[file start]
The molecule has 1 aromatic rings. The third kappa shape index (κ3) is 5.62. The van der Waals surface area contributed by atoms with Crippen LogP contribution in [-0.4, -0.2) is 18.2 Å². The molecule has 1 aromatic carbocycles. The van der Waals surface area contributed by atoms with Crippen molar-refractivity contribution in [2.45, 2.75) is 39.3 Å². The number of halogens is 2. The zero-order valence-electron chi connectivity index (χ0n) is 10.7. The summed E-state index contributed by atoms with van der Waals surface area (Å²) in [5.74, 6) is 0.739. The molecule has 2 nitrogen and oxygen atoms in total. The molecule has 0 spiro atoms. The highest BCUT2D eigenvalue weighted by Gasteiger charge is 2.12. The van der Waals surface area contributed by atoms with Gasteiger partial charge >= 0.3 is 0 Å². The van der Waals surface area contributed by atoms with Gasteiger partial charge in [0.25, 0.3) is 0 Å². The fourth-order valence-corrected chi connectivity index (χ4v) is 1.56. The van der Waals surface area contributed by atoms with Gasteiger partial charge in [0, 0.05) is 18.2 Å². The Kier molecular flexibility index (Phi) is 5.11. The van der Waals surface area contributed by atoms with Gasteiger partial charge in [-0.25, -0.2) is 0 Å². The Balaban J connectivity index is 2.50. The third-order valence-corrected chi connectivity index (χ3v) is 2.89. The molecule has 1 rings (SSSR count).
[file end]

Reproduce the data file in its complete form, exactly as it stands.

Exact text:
The molecule has 1 aromatic rings. The third kappa shape index (κ3) is 5.62. The van der Waals surface area contributed by atoms with Crippen LogP contribution in [-0.4, -0.2) is 18.2 Å². The molecule has 1 aromatic carbocycles. The van der Waals surface area contributed by atoms with Crippen molar-refractivity contribution in [2.45, 2.75) is 39.3 Å². The number of halogens is 2. The zero-order valence-electron chi connectivity index (χ0n) is 10.7. The summed E-state index contributed by atoms with van der Waals surface area (Å²) in [5.74, 6) is 0.739. The molecule has 2 nitrogen and oxygen atoms in total. The molecule has 0 spiro atoms. The highest BCUT2D eigenvalue weighted by Gasteiger charge is 2.12. The van der Waals surface area contributed by atoms with Gasteiger partial charge >= 0.3 is 0 Å². The van der Waals surface area contributed by atoms with Gasteiger partial charge in [0.25, 0.3) is 0 Å². The fourth-order valence-corrected chi connectivity index (χ4v) is 1.56. The van der Waals surface area contributed by atoms with Gasteiger partial charge in [0, 0.05) is 18.2 Å². The Kier molecular flexibility index (Phi) is 5.11. The van der Waals surface area contributed by atoms with Gasteiger partial charge in [-0.25, -0.2) is 0 Å². The Balaban J connectivity index is 2.50. The third-order valence-corrected chi connectivity index (χ3v) is 2.89. The molecule has 1 rings (SSSR count).